Farias said the lack of effective dialogue has hindered efforts to educate patients on ways they could better manage their conditions, which led to more frequent visits to the doctor's office, more healthcare services being performed, and higher costs.

Sonia Pineda, right, a nurse coordinator at Rio Grande Valley Health Alliance, discusses some care information.

Sonia Pineda, right, a nurse coordinator at Rio Grande Valley Health Alliance, discusses some care information.



Rio Grande Valley decided to try a different approach toward educating its patients. Leaders hired four care coordinators to schedule home visits with the high-risk patients who make up 10% of the total population they serve but account for half of all healthcare costs.

In the more relaxed setting of their home, Farias said patients began feeling more at ease and shared details with coordinators about difficulties they were having with taking their medications, care access, or problems they might have been having with a specialist.

“Sometimes they really don't want to ask for help, and we're trying to break down those barriers and let them know it's OK to ask for help,” she said.

But despite the growth in awareness and the efforts of a few providers, critics argue most hospitals have not made much progress in promoting health literacy among their patients, and some don't believe it's a financial slam-dunk to do so.

“Honestly, there isn't a business case for a hospital to do it,” said Dr. Andrew Snyder, chief medical officer at healthcare consulting firm Evolent Health. “What I think hospitals consider to be helping with patient literacy is more along the lines of patient engagement, which for hospitals amounts to marketing.”

Educating or marketing?

Few would dispute that one of the goals of helping patients become more health literate is for them to become more engaged in their health, which leads them to make more informed medical decisions.

But Snyder said hospitals oftentimes seek patient engagement for the purpose of keeping them loyal to their brand. He said many of the materials hospitals provide are often too confusing and hard for patients to find, requiring them to go to different sites to learn about their health conditions. He said a better system would be to take a more coordinated approach toward health literacy by creating a platform that provides patients with a single access point to find all the relevant information they need.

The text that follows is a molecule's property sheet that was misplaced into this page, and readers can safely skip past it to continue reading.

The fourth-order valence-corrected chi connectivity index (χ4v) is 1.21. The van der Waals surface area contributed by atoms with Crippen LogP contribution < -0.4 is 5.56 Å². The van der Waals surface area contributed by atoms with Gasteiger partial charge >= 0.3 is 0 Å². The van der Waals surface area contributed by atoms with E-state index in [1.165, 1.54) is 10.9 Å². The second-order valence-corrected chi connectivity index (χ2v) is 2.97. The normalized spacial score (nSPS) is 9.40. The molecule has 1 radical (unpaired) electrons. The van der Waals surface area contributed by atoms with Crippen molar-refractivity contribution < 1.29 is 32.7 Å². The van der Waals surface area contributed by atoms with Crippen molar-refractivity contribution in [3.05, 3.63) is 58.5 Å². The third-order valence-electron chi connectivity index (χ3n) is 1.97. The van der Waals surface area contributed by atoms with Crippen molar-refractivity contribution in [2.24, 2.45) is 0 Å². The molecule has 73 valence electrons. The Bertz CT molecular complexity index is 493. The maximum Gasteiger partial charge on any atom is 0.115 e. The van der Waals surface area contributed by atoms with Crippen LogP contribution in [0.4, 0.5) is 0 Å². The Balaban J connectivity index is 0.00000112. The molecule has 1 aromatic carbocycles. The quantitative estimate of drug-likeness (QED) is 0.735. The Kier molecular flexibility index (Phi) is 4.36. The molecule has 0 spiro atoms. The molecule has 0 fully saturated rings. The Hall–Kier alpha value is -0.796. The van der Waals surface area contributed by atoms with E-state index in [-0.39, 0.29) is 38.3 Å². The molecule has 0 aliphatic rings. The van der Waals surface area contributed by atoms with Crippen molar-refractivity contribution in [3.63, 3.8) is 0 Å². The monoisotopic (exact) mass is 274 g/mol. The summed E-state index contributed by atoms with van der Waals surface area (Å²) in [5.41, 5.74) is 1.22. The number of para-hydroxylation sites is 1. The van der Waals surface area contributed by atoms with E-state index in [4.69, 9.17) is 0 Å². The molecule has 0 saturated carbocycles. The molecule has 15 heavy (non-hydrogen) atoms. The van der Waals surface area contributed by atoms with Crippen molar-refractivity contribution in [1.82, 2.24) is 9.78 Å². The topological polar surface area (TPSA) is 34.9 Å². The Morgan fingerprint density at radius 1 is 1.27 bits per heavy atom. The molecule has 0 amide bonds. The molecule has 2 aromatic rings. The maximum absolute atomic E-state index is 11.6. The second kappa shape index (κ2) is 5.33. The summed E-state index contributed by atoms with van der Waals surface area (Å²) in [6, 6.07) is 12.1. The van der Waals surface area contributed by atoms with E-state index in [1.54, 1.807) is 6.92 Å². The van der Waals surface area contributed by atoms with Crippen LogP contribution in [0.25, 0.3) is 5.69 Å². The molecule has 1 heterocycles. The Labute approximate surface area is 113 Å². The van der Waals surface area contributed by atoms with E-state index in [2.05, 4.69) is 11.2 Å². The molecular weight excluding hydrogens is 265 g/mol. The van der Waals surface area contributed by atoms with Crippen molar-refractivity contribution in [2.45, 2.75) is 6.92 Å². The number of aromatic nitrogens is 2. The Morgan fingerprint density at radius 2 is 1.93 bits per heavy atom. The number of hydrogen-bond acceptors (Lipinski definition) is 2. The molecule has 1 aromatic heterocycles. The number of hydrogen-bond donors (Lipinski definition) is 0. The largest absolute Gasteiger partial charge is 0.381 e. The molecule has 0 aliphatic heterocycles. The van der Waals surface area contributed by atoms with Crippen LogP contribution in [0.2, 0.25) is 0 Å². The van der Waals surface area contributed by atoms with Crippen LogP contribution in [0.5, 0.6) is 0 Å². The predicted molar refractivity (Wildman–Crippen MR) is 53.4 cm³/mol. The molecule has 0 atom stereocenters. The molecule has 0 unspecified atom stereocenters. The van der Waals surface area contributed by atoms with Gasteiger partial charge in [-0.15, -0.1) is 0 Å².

“A simple place that brings together the patient's literacy format would vastly improve the use,” Snyder said.

But easier access to education resources is only one of several challenges that continue to hinder providers from promoting better patient involvement in their healthcare. A number of hospitals are discovering that the effort to make patients more health-literate often depends on the relationship established with a physician. Yet many providers aren't sufficiently trained in strategies that will encourage patients to become more engaged for the purpose of becoming a shared partner in managing their care.

Attempting to bridge the gap has been the focus of a project developed over the past year at UPMC to create a center for shared decision-making to address gaps in clinician training when it comes to engaging patients.

The concept was adopted from a model first developed by Dartmouth College in 2014, according to Amy Ranier, senior director of patient experience at the University of Pittsburgh Medical Center, who said the purpose is to help providers learn how to reframe the patient-doctor conversation to focus on their quality-of-life issues.

“The concept of the patient not just engaged in the options but also getting to say what's important to them in terms of their outcomes is novel,” Ranier said. “That's not how the health system runs.”

Ranier said shared decision-making requires a high level of health literacy among patients, which in turn requires the hospital to do more in its education effort than simply distributing pamphlets.

UPMC employs a screening tool to review all information to make sure that it is written in a way that is understandable before it is sent out to a patient.